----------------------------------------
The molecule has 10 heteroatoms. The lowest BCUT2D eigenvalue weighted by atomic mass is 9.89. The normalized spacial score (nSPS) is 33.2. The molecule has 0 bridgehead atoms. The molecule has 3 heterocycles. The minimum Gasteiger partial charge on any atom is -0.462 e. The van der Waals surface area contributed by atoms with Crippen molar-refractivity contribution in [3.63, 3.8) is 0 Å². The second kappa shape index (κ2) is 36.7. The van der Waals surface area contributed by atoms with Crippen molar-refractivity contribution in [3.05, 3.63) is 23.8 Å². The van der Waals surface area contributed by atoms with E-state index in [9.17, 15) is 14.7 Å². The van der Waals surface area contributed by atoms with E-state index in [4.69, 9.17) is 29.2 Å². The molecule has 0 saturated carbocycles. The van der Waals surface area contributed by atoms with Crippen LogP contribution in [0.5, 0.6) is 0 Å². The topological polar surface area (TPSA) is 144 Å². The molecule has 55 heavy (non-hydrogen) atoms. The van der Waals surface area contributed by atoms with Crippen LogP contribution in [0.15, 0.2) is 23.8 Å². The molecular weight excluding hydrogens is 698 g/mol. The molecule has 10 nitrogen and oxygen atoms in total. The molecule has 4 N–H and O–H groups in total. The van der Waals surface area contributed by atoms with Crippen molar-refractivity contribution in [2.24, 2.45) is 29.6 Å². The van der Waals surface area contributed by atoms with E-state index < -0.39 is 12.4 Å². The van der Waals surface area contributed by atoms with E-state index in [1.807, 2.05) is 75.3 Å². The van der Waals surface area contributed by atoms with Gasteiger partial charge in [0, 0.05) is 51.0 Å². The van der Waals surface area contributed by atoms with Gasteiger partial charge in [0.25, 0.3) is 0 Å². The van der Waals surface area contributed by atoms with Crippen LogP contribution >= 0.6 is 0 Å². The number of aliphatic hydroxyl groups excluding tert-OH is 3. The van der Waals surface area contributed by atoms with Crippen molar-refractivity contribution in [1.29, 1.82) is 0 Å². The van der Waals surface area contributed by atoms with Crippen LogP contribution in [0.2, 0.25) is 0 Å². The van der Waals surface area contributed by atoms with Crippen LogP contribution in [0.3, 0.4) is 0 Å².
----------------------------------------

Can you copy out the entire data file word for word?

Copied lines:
The molecule has 10 heteroatoms. The lowest BCUT2D eigenvalue weighted by atomic mass is 9.89. The normalized spacial score (nSPS) is 33.2. The molecule has 0 bridgehead atoms. The molecule has 3 heterocycles. The minimum Gasteiger partial charge on any atom is -0.462 e. The van der Waals surface area contributed by atoms with Crippen molar-refractivity contribution in [3.63, 3.8) is 0 Å². The second kappa shape index (κ2) is 36.7. The van der Waals surface area contributed by atoms with Crippen molar-refractivity contribution in [3.05, 3.63) is 23.8 Å². The van der Waals surface area contributed by atoms with E-state index in [9.17, 15) is 14.7 Å². The van der Waals surface area contributed by atoms with E-state index in [4.69, 9.17) is 29.2 Å². The molecule has 0 saturated carbocycles. The van der Waals surface area contributed by atoms with Crippen LogP contribution in [0.5, 0.6) is 0 Å². The topological polar surface area (TPSA) is 144 Å². The molecule has 55 heavy (non-hydrogen) atoms. The van der Waals surface area contributed by atoms with Crippen LogP contribution in [0.15, 0.2) is 23.8 Å². The molecular weight excluding hydrogens is 698 g/mol. The molecule has 10 nitrogen and oxygen atoms in total. The molecule has 4 N–H and O–H groups in total. The van der Waals surface area contributed by atoms with Crippen molar-refractivity contribution in [2.24, 2.45) is 29.6 Å². The van der Waals surface area contributed by atoms with E-state index < -0.39 is 12.4 Å². The van der Waals surface area contributed by atoms with E-state index in [1.807, 2.05) is 75.3 Å². The van der Waals surface area contributed by atoms with Gasteiger partial charge in [0, 0.05) is 51.0 Å². The van der Waals surface area contributed by atoms with Gasteiger partial charge in [0.25, 0.3) is 0 Å². The van der Waals surface area contributed by atoms with Crippen LogP contribution >= 0.6 is 0 Å². The number of aliphatic hydroxyl groups excluding tert-OH is 3. The van der Waals surface area contributed by atoms with Crippen molar-refractivity contribution in [1.29, 1.82) is 0 Å². The van der Waals surface area contributed by atoms with Crippen LogP contribution in [0.2, 0.25) is 0 Å². The van der Waals surface area contributed by atoms with Crippen LogP contribution in [0.3, 0.4) is 0 Å².